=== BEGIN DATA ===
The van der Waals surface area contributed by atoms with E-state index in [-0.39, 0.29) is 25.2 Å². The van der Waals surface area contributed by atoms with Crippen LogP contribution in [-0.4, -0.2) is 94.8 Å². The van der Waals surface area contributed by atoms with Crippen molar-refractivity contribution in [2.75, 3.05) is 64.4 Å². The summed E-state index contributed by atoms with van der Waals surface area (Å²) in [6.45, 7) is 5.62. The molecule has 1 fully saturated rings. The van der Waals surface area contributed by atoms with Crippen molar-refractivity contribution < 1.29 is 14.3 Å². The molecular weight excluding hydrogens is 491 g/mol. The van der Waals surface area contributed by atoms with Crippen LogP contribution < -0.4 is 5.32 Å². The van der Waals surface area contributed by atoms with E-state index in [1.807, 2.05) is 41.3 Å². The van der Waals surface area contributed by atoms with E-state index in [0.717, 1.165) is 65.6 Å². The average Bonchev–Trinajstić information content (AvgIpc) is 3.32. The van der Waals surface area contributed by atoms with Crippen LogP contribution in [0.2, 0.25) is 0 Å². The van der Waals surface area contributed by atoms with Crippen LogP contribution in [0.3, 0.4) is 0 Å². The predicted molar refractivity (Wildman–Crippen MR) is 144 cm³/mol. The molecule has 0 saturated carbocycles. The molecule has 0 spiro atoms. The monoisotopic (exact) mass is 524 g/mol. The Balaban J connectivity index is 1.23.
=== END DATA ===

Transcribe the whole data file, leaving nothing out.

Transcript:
The van der Waals surface area contributed by atoms with E-state index in [-0.39, 0.29) is 25.2 Å². The van der Waals surface area contributed by atoms with Crippen LogP contribution in [-0.4, -0.2) is 94.8 Å². The van der Waals surface area contributed by atoms with Crippen molar-refractivity contribution in [2.75, 3.05) is 64.4 Å². The summed E-state index contributed by atoms with van der Waals surface area (Å²) in [6.45, 7) is 5.62. The molecule has 1 fully saturated rings. The van der Waals surface area contributed by atoms with Crippen molar-refractivity contribution < 1.29 is 14.3 Å². The molecular weight excluding hydrogens is 491 g/mol. The van der Waals surface area contributed by atoms with Crippen LogP contribution < -0.4 is 5.32 Å². The van der Waals surface area contributed by atoms with E-state index in [1.807, 2.05) is 41.3 Å². The van der Waals surface area contributed by atoms with E-state index in [0.717, 1.165) is 65.6 Å². The average Bonchev–Trinajstić information content (AvgIpc) is 3.32. The van der Waals surface area contributed by atoms with Crippen LogP contribution in [0.2, 0.25) is 0 Å². The van der Waals surface area contributed by atoms with Crippen LogP contribution in [0.3, 0.4) is 0 Å². The predicted molar refractivity (Wildman–Crippen MR) is 144 cm³/mol. The molecule has 0 saturated carbocycles. The molecule has 0 spiro atoms. The monoisotopic (exact) mass is 524 g/mol. The Balaban J connectivity index is 1.23.